Wednesday, 15 June 2016
A British mother who has been held in an Iranian jail since April was 'seeking to overthrow the regime', the country's elite Revolutionary Guard have claimed.
Charity worker Nazanin Zaghari-Ratcliffe was accused of being 'involved in the soft overthrow of the Islamic republic through... her membership in foreign companies and institutions' - a charge her husband Richard Ratcliffe has dismissed as ridiculous.
Mrs Zaghari-Ratcliffe, who holds dual British-Iranian nationality, was arrested at Tehran airport on April 3 as she prepared to return to Britain with her two-year-old daughter after visiting family in Iran.
The Iranian authorities have now acknowledged they are holding Mrs Zaghari-Ratcliffe, pictured with her husband Richard Ratcliffe, and say she is accused of being 'involved in the soft overthrow' of the government
The Revolutionary Guards said Mrs Zaghari-Ratcliffe was 'identified and arrested after massive intelligence operations' as one of 'the heads of foreign-linked hostile networks', the Mizan news agency reported.
According to the Guards statement, she was alleged to have conducted 'various missions... leading her criminal activities under the direction of media and intelligence services of foreign governments'.
'Further investigations are being done and her case has been sent to Tehran for legal proceedings,' the statement added.
Iran does not acknowledge dual-citizenship so she will be charged as a citizen of the Middle Eastern country.
The statement - the first time the Iranian authorities have officially acknowledged they have detained Mrs Zaghari-Ratcliffe - also confirmed she is being kept in a furnished room in a prison in the southeastern city of Kerman, 621 miles away from her daughter Gabriella, whose passport has also been confiscated.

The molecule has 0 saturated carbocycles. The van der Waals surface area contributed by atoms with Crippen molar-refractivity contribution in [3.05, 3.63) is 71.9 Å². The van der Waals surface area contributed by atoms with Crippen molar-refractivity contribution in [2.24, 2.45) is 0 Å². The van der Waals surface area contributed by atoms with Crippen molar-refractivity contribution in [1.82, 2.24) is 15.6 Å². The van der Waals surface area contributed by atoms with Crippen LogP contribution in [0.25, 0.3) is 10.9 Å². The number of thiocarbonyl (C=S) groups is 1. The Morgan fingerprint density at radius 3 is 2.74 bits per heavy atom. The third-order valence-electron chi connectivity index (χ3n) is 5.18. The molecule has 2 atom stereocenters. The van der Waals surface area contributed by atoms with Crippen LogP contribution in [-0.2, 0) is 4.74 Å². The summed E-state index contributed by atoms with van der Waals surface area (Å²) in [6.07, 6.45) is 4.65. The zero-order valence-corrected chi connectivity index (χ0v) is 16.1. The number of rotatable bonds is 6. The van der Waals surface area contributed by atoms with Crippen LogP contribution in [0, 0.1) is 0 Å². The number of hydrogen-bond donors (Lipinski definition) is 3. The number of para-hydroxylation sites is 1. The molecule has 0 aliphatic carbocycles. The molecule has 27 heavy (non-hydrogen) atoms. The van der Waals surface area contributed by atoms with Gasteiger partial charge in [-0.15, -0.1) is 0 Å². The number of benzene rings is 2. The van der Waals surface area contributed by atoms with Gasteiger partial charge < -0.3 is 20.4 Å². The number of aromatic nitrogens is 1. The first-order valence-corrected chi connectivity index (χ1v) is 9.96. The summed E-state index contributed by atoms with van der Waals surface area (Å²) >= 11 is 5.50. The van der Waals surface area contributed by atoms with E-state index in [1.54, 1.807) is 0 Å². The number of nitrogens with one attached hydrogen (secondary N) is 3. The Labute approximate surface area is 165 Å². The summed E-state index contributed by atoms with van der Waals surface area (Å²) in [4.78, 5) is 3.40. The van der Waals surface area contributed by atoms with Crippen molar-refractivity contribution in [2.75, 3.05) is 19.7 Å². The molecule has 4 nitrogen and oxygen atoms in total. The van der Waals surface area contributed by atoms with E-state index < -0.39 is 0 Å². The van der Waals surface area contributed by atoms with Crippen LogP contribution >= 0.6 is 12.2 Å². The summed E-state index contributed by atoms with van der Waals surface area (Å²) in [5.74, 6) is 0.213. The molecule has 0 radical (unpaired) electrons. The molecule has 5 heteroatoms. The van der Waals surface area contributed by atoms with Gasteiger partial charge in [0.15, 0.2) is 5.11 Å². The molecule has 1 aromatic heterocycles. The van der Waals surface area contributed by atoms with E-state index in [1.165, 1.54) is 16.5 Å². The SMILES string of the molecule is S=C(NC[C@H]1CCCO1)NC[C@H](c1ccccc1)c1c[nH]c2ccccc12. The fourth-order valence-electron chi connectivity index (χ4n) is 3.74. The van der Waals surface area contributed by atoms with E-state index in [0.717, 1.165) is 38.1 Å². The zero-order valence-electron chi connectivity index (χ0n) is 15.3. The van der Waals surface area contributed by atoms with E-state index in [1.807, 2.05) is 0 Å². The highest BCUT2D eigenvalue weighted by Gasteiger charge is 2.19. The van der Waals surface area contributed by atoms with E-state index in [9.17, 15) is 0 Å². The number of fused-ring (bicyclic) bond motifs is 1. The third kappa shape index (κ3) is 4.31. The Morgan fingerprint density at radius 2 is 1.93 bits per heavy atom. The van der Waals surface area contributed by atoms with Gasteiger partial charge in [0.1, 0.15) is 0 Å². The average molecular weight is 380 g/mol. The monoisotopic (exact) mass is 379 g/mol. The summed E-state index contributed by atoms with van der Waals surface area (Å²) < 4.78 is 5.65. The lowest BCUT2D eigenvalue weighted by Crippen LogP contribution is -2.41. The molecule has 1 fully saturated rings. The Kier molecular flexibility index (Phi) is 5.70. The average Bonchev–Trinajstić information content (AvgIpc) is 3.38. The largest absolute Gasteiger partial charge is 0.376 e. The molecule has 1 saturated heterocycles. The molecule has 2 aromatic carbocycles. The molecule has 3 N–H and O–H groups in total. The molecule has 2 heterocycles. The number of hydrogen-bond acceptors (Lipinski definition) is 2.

But Mr Ratcliffe, who last spoke to his wife on May 30 and has said she was held in solitary confinement for 45 days, scoffed at the charges levelled against her.
Mrs Zaghari-Ratcliffe, pictured with her husband Richard, is alleged to have conducted 'various missions'
'It's complete nonsense. It's taken them 70 days to come up with this, and it's still not clear what it means anyway,' he said.
Amnesty International UK has also hit out at the 'trumped-up' charge after weeks of 'appalling' treatment.
Individuals At Risk Campaigns Manager Felix Jakens said: 'This case has all the hallmarks of another spurious, trumped-up case designed to exert diplomatic pressure on a Western country - in this case Britain.
'Unless she is charged with an internationally-recognisable offence and tried in line with international fair trial standards, Ms Zaghari-Ratcliffe should be released as soon as possible and allowed to travel with her daughter back to the UK.'
Mr Ratcliffe, of London, said his father-in-law has appointed a lawyer, and he planned to reapproach the Iranian embassy.
Meanwhile, the couple's two-year-old daughter is still in Iran under the care of her grandparents. Mr Ratcliffe has been advised not to travel to the country.
Britain's Foreign Office said it has raised the case of Mrs Zaghari-Ratcliffe 'repeatedly and at the highest levels' and will continue to do so at 'every available opportunity'.
'We have also been supporting Mrs Zaghari-Ratcliffe's family since we were first made aware of her arrest. Minister for the Middle East, Tobias Ellwood, has met personally with the family to reassure them that we will continue to do all we can on this case.'
Mr Ratcliffe has dismissed the charges as 'complete nonsense'. He was initially told it was a passport problem
Mr Ratcliffe was initially told a 'passport problem' was the cause of his wife being detained at Tehran airport, organised a rally outside the Iranian embassy in London on Friday demanding her release.
Mrs Zaghari-Ratcliffe works for the Thomson Reuters Foundation, a charitable organisation coordinating training programmes for journalists around the world.
'She has nothing to do with Iran in her work and the foundation doesn't work with Iran anyway,' foundation CEO Monique Villa said last week.